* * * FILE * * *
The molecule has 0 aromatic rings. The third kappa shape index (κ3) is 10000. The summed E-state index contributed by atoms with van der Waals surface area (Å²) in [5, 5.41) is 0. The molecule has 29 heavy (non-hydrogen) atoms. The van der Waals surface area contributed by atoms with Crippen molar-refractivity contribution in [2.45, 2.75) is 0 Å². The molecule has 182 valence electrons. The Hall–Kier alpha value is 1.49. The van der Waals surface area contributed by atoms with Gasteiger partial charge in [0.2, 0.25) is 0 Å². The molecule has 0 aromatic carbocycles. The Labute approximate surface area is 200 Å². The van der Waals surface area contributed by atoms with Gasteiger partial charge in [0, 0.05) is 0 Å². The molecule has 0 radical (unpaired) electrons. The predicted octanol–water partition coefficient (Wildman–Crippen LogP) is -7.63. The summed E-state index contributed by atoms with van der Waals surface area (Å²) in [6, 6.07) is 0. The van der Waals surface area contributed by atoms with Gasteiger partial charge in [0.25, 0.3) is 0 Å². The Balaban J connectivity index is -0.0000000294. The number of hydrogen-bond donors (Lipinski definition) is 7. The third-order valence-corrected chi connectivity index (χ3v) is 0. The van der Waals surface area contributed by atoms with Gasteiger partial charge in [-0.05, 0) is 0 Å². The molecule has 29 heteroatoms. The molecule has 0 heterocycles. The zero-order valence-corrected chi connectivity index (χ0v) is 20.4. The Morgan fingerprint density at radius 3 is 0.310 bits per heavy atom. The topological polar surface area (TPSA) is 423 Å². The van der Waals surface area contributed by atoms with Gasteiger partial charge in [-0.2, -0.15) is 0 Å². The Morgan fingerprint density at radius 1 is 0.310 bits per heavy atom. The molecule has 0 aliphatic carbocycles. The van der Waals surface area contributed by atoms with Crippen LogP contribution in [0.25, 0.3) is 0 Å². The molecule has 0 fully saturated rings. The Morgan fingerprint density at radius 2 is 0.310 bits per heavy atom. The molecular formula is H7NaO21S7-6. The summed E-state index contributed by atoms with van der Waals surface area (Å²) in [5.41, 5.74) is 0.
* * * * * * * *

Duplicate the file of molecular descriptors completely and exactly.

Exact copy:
The molecule has 0 aromatic rings. The third kappa shape index (κ3) is 10000. The summed E-state index contributed by atoms with van der Waals surface area (Å²) in [5, 5.41) is 0. The molecule has 29 heavy (non-hydrogen) atoms. The van der Waals surface area contributed by atoms with Crippen molar-refractivity contribution in [2.45, 2.75) is 0 Å². The molecule has 182 valence electrons. The Hall–Kier alpha value is 1.49. The van der Waals surface area contributed by atoms with Gasteiger partial charge in [0.2, 0.25) is 0 Å². The molecule has 0 aromatic carbocycles. The Labute approximate surface area is 200 Å². The van der Waals surface area contributed by atoms with Gasteiger partial charge in [0, 0.05) is 0 Å². The molecule has 0 radical (unpaired) electrons. The predicted octanol–water partition coefficient (Wildman–Crippen LogP) is -7.63. The summed E-state index contributed by atoms with van der Waals surface area (Å²) in [6, 6.07) is 0. The van der Waals surface area contributed by atoms with Gasteiger partial charge in [0.25, 0.3) is 0 Å². The Balaban J connectivity index is -0.0000000294. The number of hydrogen-bond donors (Lipinski definition) is 7. The third-order valence-corrected chi connectivity index (χ3v) is 0. The van der Waals surface area contributed by atoms with Gasteiger partial charge in [-0.05, 0) is 0 Å². The molecule has 29 heteroatoms. The molecule has 0 heterocycles. The zero-order valence-corrected chi connectivity index (χ0v) is 20.4. The Morgan fingerprint density at radius 3 is 0.310 bits per heavy atom. The topological polar surface area (TPSA) is 423 Å². The van der Waals surface area contributed by atoms with Gasteiger partial charge in [-0.2, -0.15) is 0 Å². The Morgan fingerprint density at radius 1 is 0.310 bits per heavy atom. The molecule has 0 aliphatic carbocycles. The van der Waals surface area contributed by atoms with Crippen LogP contribution in [0.25, 0.3) is 0 Å². The molecule has 0 fully saturated rings. The Morgan fingerprint density at radius 2 is 0.310 bits per heavy atom. The molecular formula is H7NaO21S7-6. The summed E-state index contributed by atoms with van der Waals surface area (Å²) in [5.41, 5.74) is 0.